The next two weeks could mean all the difference in determining whether local recruiters meet their mark, said Staff Sgt. Franklin Stonom, of the Army’s recruiting office on Wrightsboro Road.
Stonom said local recruiters are nearing the end of peak season and should know by May 27 whether they will be able to snag the last of the undecided graduates who might not be going to college.
“We’re making sure our presence is felt,” said Stonom, one of 13 Augusta recruiters spending extra time in schools, at community events and with parents to bring in 315 new soldiers. So far, 209 have committed.
The new recruiting mark comes a year after the Army brought in 428 recruits from Augusta, 115 more than its goal. The 2013 target raises questions of whether a rosy recruiting environment could be coming to an end as the economy shows signs of improvement and the Army prepares to draw down its troops by 80,000 soldiers.
“There is really no telling where we are headed,” said Leslie Ann Sully, a spokeswoman for the region’s recruiting effort. “Our numbers in the Army overall are less than what they were in years past. We are constantly reassessing our missions.”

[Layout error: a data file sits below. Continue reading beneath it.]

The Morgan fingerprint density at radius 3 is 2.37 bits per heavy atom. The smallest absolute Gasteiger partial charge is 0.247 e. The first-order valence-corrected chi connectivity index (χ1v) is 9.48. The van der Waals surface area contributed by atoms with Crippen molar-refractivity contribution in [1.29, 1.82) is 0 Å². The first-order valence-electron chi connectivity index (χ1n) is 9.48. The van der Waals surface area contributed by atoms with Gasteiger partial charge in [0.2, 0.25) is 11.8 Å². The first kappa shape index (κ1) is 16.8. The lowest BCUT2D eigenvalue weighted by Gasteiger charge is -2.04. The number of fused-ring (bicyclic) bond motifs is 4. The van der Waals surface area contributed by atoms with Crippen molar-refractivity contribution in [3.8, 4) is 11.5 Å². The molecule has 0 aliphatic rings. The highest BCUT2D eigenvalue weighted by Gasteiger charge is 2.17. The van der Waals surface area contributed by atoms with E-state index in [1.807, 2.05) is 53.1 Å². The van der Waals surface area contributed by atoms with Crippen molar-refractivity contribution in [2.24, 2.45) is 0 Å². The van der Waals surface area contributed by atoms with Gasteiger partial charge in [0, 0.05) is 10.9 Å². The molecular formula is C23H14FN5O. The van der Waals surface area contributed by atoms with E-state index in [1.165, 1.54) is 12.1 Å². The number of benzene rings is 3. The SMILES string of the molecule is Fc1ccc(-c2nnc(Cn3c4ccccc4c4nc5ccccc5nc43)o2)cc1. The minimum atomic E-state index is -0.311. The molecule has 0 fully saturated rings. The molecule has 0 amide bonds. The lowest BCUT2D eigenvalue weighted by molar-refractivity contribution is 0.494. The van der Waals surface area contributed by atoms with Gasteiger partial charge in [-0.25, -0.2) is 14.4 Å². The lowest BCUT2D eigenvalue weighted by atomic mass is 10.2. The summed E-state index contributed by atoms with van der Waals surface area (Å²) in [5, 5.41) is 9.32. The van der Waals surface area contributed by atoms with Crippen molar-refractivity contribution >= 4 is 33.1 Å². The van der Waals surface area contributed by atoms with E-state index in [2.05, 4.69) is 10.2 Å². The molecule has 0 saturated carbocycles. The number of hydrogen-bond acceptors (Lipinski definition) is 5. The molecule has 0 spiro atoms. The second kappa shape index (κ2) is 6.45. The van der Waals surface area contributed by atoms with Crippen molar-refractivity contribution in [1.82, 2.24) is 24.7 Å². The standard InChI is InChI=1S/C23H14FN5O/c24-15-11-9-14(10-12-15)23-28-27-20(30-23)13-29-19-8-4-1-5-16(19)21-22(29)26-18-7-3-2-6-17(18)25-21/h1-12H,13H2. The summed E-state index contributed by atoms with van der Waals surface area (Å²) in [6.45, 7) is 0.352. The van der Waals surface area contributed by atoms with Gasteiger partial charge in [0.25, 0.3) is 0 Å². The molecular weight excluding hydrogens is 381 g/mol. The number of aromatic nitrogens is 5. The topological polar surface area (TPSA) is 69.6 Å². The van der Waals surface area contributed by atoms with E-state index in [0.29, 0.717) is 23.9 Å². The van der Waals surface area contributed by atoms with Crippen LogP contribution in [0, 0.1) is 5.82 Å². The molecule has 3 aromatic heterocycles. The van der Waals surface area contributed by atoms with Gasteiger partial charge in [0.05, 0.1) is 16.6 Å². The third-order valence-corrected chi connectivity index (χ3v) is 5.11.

To qualify for service, candidates must have must have a high school diploma, pass a standardized test and physical examination, and have a somewhat clean criminal background, because the Army is “not giving out as many waivers,” Sully said.
According to a memo provided to the U.S. Senate Armed Services Committee in April, 57 percent of parents, teachers and counselors generally don’t recommend military service, and one in five young adults is either overweight or lacks a high school diploma.
Federal data show Army recruiting in Augusta, Evans and the South Carolina counties of Aiken, Orangeburg and Greenwood is down 13 percent since 2009, when almost 500 people joined the service.
For the Class of 2013, though, Sully said freshly minted high school graduates are motivated to join the military, become financially stable and gain independence.
“A lot of teenagers just want something to do and be away from home while they determine their futures,” she said. “This is a great way for them to get hands-on job training while traveling the world.”
Sully said recruiting campaigns also heat up in August and November.
“We have some who wait,” she said of recruits. “They do not know what they want to do and may decide to take the summer to think about it.”
Stonom said recruiters try to be proactive, homing in on a prospect’s life plans early and helping that person weigh the financial cost of college versus the income and benefits attainable in the military.
Recruiters’ main goal, he said, is to “try to get soldiers in before they have that diploma in hand.”